Coronavirus is driving a permanent shift in working practices, with major corporations planning for a hybrid approach that sees employees split their work hours between home and the office in the longer term.
The employers hope the hybrid model will empower staff to do focused work remotely, while enabling them to achieve a better work-life balance. That means workplaces will probably shrink and become destinations for collaboration, innovation, networking, coaching, and socializing — HSBC and Lloyds Banking Group anticipate cutting floorspace by 40 percent and 20 percent, respectively.
But the root-and-branch reform of working patterns is driven by bottom-up pressures as much as it is by top-down. Microsoft surveyed 30,000 people from across the globe and found that 70 percent want flexible remote work to continue, while 66 percent of business leaders are planning to redesign office space to better accommodate hybrid work.1
Lynn A. Isabella, the Frank M. Sands Sr. Associate Professor of Business Administration at the Darden School of Business, says that companies cannot put the genie back in the bottle. “We’ve turned a corner, and it’s going to be hard to go back to the way things were,” she says. “There are many things people have come to like about remote working, including the reduced commutes that make it easier to balance their professional and personal lives.”
But there are risks that come with hybrid working. Potentially, teams and processes could disintegrate as workers set their own schedules. And in some cases, two-tier workforces may form, with remote workers left out of decision-making and informal water-cooler conversations.
Complete freedom is counterproductive, argues Isabella, who advocates instead for some degree of harmony as the office becomes more about collaboration than focused work. “Rather than setting any old schedule indiscriminately, there needs to be some thought given to ‘community hours’ when everyone is together, so you can have those kinds of interpersonal connections and managers can ensure accountability,” she says.
In large part, presence and working patterns will depend on the nature of the individual’s role and how it intersects with those of colleagues.
“We’ve turned a corner, and it’s going to be hard to go back to the way things were,” she says. “There are many things people have come to like about remote working, including the reduced commutes that make it easier to balance their professional and personal lives.”
- 1 “2021 Work Trend Index Annual Report: The Next Great Disruption is Hybrid Work — Are We Ready?” report by Microsoft, March 2021, https://ms-worklab.azureedge.net/files/reports/hybridWork/pdf/2021_Microsoft_WTI_Report_March.pdf.
There are, for example, specific jobs that need to be performed on-site, including those that need access to specialist facilities and equipment, as may be the case with scientists in a lab. Other jobs might be best performed on-site because of the focus on collaboration, as when marketing executives coordinate an advertising campaign.
But plenty of roles can be performed effectively from home, including accountants doing solitary bookkeeping, software engineers working on code, or call center workers who follow clearly defined processes and scripts.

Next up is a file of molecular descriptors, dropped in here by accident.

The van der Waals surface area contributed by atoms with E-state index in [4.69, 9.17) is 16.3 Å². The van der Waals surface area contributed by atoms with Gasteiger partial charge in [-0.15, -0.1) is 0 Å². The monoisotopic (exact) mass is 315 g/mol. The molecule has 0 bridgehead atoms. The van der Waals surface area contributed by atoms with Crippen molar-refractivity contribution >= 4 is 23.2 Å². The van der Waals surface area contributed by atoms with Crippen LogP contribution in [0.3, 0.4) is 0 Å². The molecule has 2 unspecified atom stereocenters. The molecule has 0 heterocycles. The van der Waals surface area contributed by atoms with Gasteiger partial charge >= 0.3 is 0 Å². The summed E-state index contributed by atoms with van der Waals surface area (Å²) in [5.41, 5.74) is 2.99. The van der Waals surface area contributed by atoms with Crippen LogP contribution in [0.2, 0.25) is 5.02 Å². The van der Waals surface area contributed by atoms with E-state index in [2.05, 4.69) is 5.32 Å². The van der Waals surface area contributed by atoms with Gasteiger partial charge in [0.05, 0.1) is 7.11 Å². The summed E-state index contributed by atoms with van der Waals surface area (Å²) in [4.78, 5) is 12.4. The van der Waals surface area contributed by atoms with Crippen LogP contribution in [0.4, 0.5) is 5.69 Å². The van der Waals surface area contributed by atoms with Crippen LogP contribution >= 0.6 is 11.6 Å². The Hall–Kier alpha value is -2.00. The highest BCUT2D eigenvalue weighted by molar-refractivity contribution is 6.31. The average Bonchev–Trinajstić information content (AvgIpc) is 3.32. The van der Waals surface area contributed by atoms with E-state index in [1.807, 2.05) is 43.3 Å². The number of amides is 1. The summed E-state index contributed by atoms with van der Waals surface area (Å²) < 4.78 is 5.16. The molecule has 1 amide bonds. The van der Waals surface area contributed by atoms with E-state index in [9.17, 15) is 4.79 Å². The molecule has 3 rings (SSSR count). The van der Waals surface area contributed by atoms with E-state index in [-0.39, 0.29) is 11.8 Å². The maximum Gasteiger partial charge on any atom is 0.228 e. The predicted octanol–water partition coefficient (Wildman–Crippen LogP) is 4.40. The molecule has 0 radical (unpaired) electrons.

Some U.S. banks, including Goldman Sachs and JPMorgan Chase & Co., are bringing workers back to the office on a permanent basis, arguing that remote work has cost them clients, but Isabella suspects it’s more about ensuring compliance in a heavily regulated industry.
There have been attempts to monitor employees, as companies have access to far larger amounts of personal information than ever before, but this has provoked a fierce backlash from employees, who expressed concerns about “big brother” surveillance.
Monitoring makes little sense to Isabella, who says we must benchmark employee performance based purely on output and not input in terms of hours worked: “Time spent is not a performance measure.”
The design of office space is also going to have to change to accommodate hybrid work. Pre-pandemic, Isabella says the trend was open-plan offices for individual work and meeting rooms for collaboration. That design is likely to reverse as employees use open offices for collaboration and those responsible for individual outputs use private spaces when it’s time for focused work.
“If we want people to collaborate with one another, we need to put them near each other,” says Isabella. “So the design of the office is going to have to be taken much more seriously in the future because of the impact it’s going to have on interaction between employees.”
The onus will be on managers to make this work. “In a hybrid workforce, leaders become more like coaches and facilitators than command-and-control generals,” she says. “That shift has already started. The focus now is on making sure people feel psychologically safe and that we appreciate all members of the organization, independent of where they come from and where they are.”
Isabella believes that leaders will need to define the contours of the new world of work for everyone’s benefit.
The preceding appears in Acting in the Present, Shaping the Future: Leaders in Unprecedented Times, a white paper produced by Darden Executive Education & Lifelong Learning.